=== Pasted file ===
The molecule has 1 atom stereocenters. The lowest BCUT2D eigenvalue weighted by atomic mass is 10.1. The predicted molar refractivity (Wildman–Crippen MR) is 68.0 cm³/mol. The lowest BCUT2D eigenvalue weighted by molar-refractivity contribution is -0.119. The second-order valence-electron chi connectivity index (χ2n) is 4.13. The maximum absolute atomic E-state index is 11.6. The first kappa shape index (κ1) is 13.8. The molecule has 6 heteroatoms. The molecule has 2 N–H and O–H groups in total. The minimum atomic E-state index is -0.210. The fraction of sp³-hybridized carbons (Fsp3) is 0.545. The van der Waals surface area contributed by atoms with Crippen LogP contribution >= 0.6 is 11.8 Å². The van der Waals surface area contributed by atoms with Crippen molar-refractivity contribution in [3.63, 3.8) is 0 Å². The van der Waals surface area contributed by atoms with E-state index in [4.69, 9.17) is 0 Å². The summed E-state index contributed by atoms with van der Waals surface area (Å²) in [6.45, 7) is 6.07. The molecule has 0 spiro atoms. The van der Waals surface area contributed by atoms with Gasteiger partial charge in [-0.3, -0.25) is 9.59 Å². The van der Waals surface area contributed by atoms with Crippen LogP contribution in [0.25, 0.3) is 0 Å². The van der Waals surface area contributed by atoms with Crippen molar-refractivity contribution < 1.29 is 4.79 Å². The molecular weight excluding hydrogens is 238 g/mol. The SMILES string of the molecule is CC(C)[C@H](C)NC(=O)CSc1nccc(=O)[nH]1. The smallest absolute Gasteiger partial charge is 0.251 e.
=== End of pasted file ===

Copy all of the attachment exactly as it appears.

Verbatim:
The molecule has 1 atom stereocenters. The lowest BCUT2D eigenvalue weighted by atomic mass is 10.1. The predicted molar refractivity (Wildman–Crippen MR) is 68.0 cm³/mol. The lowest BCUT2D eigenvalue weighted by molar-refractivity contribution is -0.119. The second-order valence-electron chi connectivity index (χ2n) is 4.13. The maximum absolute atomic E-state index is 11.6. The first kappa shape index (κ1) is 13.8. The molecule has 6 heteroatoms. The molecule has 2 N–H and O–H groups in total. The minimum atomic E-state index is -0.210. The fraction of sp³-hybridized carbons (Fsp3) is 0.545. The van der Waals surface area contributed by atoms with Crippen LogP contribution >= 0.6 is 11.8 Å². The van der Waals surface area contributed by atoms with Crippen molar-refractivity contribution in [3.63, 3.8) is 0 Å². The van der Waals surface area contributed by atoms with E-state index in [4.69, 9.17) is 0 Å². The summed E-state index contributed by atoms with van der Waals surface area (Å²) in [6.45, 7) is 6.07. The molecule has 0 spiro atoms. The van der Waals surface area contributed by atoms with Gasteiger partial charge in [-0.3, -0.25) is 9.59 Å². The van der Waals surface area contributed by atoms with Crippen LogP contribution in [0.25, 0.3) is 0 Å². The van der Waals surface area contributed by atoms with Crippen molar-refractivity contribution < 1.29 is 4.79 Å². The molecular weight excluding hydrogens is 238 g/mol. The SMILES string of the molecule is CC(C)[C@H](C)NC(=O)CSc1nccc(=O)[nH]1. The smallest absolute Gasteiger partial charge is 0.251 e.